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Aerosmith - Done With Mirrors review


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Band: Aerosmith
Album: Done With Mirrors
Release date: April 1985

01. Let The Music Do The Talking
02. My Fist Your Face
03. Shame On You
04. The Reason A Dog
05. Shela
06. Gypsy Boots
07. She's On Fire
08. The Hop
09. Darkness

Back in the saddle? The train maybe a rollin' but they're riding third class.

The classic line up reunited after several years apart, trying to reignite their careers and find that creative spark while attempting to sober up; Aerosmith were back but their heads were not fully there at this point. Done With Mirrors is a work in progress that got sent out the door way too early, whether the band could have improved on the record in their state is something we may never know; what we do know is that this record suffers as a result.

Even though this is the first record since Draw The Line to feature the band working as one unit rather than separate moving parts, Done With Mirrors feels much more closely related to its predecessor Rock In A Hard Place sonically. Though the album doesn't fall to the depths that its predecessor does, it does share its lack of fire and passion; though played with a bit more conviction, you can hear the band are going through the motions for the most part. The songs themselves rarely raise themselves beyond passable and feel like blueprints rather than complete tracks.

The album can be best split into three parts: the good songs where the fire was rekindled and as a result are the high points of the album; the songs that feature good ideas but don't work well in execution; and finally, the songs that lack a strong idea or have no typical Aerosmith magic put into it.

Starting with the latter, tracks like "A Reason A Dog" have little purpose or soul; it seems like it should be a part of something but is stretched out to be the whole thing instead. If it turned out to be a warm up song that got thrown on the album to fill time I wouldn't be surprised. "Shame On You" is a passable but simple blues rock song; it sticks so tightly to formula that you wonder if the band doubted their own abilities and dared not stray by adding in their own touch.

"My Fist Your Face" and "Gypsy Boots" are built on solid premises, but the band are unable to insert themselves into the tracks fully to breathe life into them; while they aren't totally bereft of character, they are lacking that something to really elevate them to the next level. "She's On Fire" and "The Hop" are in a similar vein but flip the problem, in that the songs sound like they have more verve in them but have weaker foundations; the band's newfound spring in their step is infectious, but the songs have little more to them than that to endear themselves to you.

"Shela" sees the band remember what they were best at, cranking up the guitars and just letting Perry and Whitford go while the rest of the band hold down the fort; the song takes a while to get going, but when it does, you hear the Aerosmith of old that had been missing all those years. "Darkness" is the most adventurous song on the record and it's that willingness to experiment that separates the song from the rest of the album. The switching up in pace and the inclusion of the piano gives this song an extra dimension on an album that sounds very flat. "Let The Music Do The Talking" is probably the strongest song on the record and it comes as little surprise, given the song was written by Perry years prior and had already been recorded once by his solo act; the band are in effect putting their skin on a skeleton they know is strong. The song is a strong rocker and feels as if the band is picking up where they left off back in their 70's heyday.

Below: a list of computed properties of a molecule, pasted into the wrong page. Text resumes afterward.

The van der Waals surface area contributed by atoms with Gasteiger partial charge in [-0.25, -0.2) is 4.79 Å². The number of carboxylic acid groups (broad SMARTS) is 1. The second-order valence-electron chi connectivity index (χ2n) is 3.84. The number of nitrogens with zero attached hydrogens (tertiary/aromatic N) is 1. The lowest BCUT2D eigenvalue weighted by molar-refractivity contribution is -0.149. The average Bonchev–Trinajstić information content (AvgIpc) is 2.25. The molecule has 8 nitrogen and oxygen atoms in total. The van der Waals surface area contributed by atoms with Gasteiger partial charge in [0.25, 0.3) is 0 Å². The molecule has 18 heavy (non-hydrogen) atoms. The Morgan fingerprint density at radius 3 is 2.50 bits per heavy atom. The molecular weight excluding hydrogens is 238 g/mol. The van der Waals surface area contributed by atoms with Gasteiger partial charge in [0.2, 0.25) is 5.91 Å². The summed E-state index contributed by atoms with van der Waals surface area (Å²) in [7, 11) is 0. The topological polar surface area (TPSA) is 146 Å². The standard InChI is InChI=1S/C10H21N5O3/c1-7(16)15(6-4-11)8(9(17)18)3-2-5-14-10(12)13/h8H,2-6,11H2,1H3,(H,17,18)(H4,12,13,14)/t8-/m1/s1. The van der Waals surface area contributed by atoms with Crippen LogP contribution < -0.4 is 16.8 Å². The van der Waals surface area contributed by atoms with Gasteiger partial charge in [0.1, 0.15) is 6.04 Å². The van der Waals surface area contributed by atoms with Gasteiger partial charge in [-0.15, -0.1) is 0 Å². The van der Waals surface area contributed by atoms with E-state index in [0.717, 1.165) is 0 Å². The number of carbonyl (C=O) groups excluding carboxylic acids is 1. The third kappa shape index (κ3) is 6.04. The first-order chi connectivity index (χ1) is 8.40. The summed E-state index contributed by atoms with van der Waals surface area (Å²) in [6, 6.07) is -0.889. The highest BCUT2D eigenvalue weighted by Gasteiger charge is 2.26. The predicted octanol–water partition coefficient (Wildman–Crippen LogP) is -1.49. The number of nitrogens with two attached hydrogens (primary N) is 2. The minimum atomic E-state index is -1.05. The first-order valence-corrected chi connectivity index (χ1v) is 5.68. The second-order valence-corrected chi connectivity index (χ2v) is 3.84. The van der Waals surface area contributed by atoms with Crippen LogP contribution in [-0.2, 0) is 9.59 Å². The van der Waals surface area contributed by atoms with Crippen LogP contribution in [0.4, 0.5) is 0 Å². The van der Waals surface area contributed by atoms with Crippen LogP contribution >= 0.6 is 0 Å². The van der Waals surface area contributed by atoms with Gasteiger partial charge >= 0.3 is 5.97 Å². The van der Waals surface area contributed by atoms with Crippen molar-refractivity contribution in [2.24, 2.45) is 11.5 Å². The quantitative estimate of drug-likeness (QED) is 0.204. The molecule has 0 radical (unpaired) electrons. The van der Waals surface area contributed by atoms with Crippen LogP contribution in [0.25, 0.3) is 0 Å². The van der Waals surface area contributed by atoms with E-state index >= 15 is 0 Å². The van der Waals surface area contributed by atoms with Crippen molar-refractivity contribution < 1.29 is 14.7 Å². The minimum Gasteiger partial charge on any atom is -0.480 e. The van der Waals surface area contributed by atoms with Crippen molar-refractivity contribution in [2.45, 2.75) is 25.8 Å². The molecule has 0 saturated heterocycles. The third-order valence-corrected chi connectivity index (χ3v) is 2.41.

Add to this mixed bag of songs is the production of Templeman; although he had plenty of credentials (being the man behind much of early Van Halen albums) that should have made him an ideal candidate for the job, for one reason or another he doesn't fit well and the album suffers as a result. While the instruments are audible and clear, he seems to have smoothed out the edges to the extent there are no highs or lows to catch your ear or to allow you to really grab onto a song; rather you can't actively listen to the album, but sit back and hear it passively play out. Although this sounds like a minor issue, it does hinder the songs quite a bit; where before you could repeat a song to hear any hidden or overlooked intricacies, here, it comes to be a chore rather than an enjoyable experience.

This is an album for bigger Aerosmith fans really, I can't see much that casual fans would enjoy over the band's better known work either before or after this album. Done With Mirrors saw the band put the train back on track and the wheels begin to slowly move, but rather than take the driver's seat and go full steam ahead, the band ride in the back coach and wait for the next station to come by before taking their own careers by the scruff of their necks.

Rating breakdown
Performance: 6
Songwriting: 6
Originality: 6
Production: 6

Written on 14.09.2020 by Just because I don't care doesn't mean I'm not listening.


Comments: 1   Visited by: 3 users
01.08.2022 - 15:07
Rating: 3

For an album with the return of Joe Perry there is little life and soul in this record, and it often comes off as just the band needs to put out a record with little though on making the songs as exciting or impressive as some of their earlier work even some work they would do afterwards, but i guess it does get better after this.
Track Review

Let The Music Do The Talking 6/10
My Fist Your Face 4.5/10
Shame On You 5/10
The Reason A Dog 4/10
Shela 4.5/10
Gypsy Boots 4.5/10
She's On Fire 4.5/10
The Hop 4.5/10
Darkness 5/10

Average: 4.7/10

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